The Perry Lane cabins were organized with the specific intention of bringing people together to discover their own utopias through companionship and psychedelic drug use. Participants engaged in “acid tests,” which were parties in which the drugs were taken and experiences were shared and discussed. The events inspired the title of Wolfe’s book, who wrote of the unity of the members in this society:
There were many puzzled souls looking in, but we were all captivated… Perry Lane was too good to be true. It was Walden Pond, only without any Thoreau misanthropes around. Instead, a community of intelligent, very open, out-front people who cared deeply about one another and shared… and embarked on some kind of adventure in living.
Perhaps the most well known and accomplished utopian society during the decade was the artist’s commune formed in Trinidad, Colorado in 1965 known as Drop City. After meeting at the at the University of Kansas, where they all studied painting, Jo Ann and Gene Bernofsky along with Clark Richert decided to buy 6 acres of land so they may live together cheaply and focus on making great works of art. They recruited a few local artists and built small shacks on the property out of any material they could get their hands on (most often the metal roofs of discarded automobiles) in the shape of geodesic domes, a sphere-like conglomeration of various shapes designed by the American inventor Buckminster Fuller to be completely structurally efficient. These large metal domes laid out with various colors became the recognizable symbol of Drop City.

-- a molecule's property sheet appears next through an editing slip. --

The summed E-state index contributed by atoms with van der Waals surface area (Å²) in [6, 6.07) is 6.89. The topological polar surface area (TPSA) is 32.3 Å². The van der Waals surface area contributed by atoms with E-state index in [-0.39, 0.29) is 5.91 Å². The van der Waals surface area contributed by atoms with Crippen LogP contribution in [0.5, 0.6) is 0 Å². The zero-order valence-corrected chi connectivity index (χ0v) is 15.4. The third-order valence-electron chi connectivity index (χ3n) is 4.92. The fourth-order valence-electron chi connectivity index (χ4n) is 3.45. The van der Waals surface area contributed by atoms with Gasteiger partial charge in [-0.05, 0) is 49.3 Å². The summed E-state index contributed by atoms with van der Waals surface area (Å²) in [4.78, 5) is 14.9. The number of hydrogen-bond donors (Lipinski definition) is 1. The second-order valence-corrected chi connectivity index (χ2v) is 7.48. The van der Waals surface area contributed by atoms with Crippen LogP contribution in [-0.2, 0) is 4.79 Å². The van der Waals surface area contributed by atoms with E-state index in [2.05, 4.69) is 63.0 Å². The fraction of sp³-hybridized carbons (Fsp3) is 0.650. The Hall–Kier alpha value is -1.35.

The society would accept anyone who was willing to create, accept a simple life, and share in some of the beliefs of Drop City’s original founders. They did not believe in work for pay in the traditional sense, and it was important to them that everyone in the community be equal in their poverty, as Jo Ann Bernofsky described:
It’s important to be employed; work is important, but we felt that to be gainfully employed was a sucking of the soul and that a part of one of the purposes of the new civilization was to be employed, but not to be gainfully employed, so that each individual would be their own master and we idealistically believed that if we were true to that principle, that if we did nongainful work that the cosmic forces would take note of this and would supply us with the necessities of survival.